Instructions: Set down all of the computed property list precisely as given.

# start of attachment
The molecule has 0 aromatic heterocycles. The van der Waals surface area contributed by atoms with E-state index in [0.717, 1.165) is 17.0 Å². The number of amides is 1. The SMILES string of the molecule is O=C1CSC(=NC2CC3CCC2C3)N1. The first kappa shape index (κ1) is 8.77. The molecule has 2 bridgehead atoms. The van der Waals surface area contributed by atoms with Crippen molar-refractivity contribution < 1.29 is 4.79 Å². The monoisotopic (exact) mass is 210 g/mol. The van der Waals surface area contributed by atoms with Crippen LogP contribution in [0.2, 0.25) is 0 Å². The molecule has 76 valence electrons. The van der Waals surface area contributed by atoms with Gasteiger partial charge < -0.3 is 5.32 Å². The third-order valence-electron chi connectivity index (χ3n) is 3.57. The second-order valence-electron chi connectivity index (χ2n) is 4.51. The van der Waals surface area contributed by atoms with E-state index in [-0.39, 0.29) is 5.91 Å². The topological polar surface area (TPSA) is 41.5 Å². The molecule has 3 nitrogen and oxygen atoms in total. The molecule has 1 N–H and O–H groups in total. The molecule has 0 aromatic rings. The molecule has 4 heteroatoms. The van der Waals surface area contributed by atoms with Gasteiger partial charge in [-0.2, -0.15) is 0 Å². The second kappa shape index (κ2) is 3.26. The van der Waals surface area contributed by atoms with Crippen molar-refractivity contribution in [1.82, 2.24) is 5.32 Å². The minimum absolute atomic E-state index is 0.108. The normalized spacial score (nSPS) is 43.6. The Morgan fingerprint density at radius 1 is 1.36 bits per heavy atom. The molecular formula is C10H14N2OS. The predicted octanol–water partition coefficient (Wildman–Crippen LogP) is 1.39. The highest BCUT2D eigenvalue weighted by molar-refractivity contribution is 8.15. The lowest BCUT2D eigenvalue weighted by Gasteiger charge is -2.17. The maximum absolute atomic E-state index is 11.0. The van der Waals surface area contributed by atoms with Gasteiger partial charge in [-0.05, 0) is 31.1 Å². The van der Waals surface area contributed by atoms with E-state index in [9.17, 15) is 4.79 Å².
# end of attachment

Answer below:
The molecule has 0 aromatic heterocycles. The van der Waals surface area contributed by atoms with E-state index in [0.717, 1.165) is 17.0 Å². The number of amides is 1. The SMILES string of the molecule is O=C1CSC(=NC2CC3CCC2C3)N1. The first kappa shape index (κ1) is 8.77. The molecule has 2 bridgehead atoms. The van der Waals surface area contributed by atoms with Crippen molar-refractivity contribution < 1.29 is 4.79 Å². The monoisotopic (exact) mass is 210 g/mol. The van der Waals surface area contributed by atoms with Crippen LogP contribution in [0.2, 0.25) is 0 Å². The molecule has 76 valence electrons. The van der Waals surface area contributed by atoms with Gasteiger partial charge < -0.3 is 5.32 Å². The third-order valence-electron chi connectivity index (χ3n) is 3.57. The second-order valence-electron chi connectivity index (χ2n) is 4.51. The van der Waals surface area contributed by atoms with E-state index in [-0.39, 0.29) is 5.91 Å². The topological polar surface area (TPSA) is 41.5 Å². The molecule has 3 nitrogen and oxygen atoms in total. The molecule has 1 N–H and O–H groups in total. The molecule has 0 aromatic rings. The molecule has 4 heteroatoms. The van der Waals surface area contributed by atoms with Gasteiger partial charge in [-0.2, -0.15) is 0 Å². The second kappa shape index (κ2) is 3.26. The van der Waals surface area contributed by atoms with Crippen molar-refractivity contribution in [1.82, 2.24) is 5.32 Å². The minimum absolute atomic E-state index is 0.108. The normalized spacial score (nSPS) is 43.6. The Morgan fingerprint density at radius 1 is 1.36 bits per heavy atom. The molecular formula is C10H14N2OS. The predicted octanol–water partition coefficient (Wildman–Crippen LogP) is 1.39. The highest BCUT2D eigenvalue weighted by molar-refractivity contribution is 8.15. The lowest BCUT2D eigenvalue weighted by Gasteiger charge is -2.17. The maximum absolute atomic E-state index is 11.0. The van der Waals surface area contributed by atoms with Gasteiger partial charge in [-0.05, 0) is 31.1 Å². The van der Waals surface area contributed by atoms with E-state index in [9.17, 15) is 4.79 Å².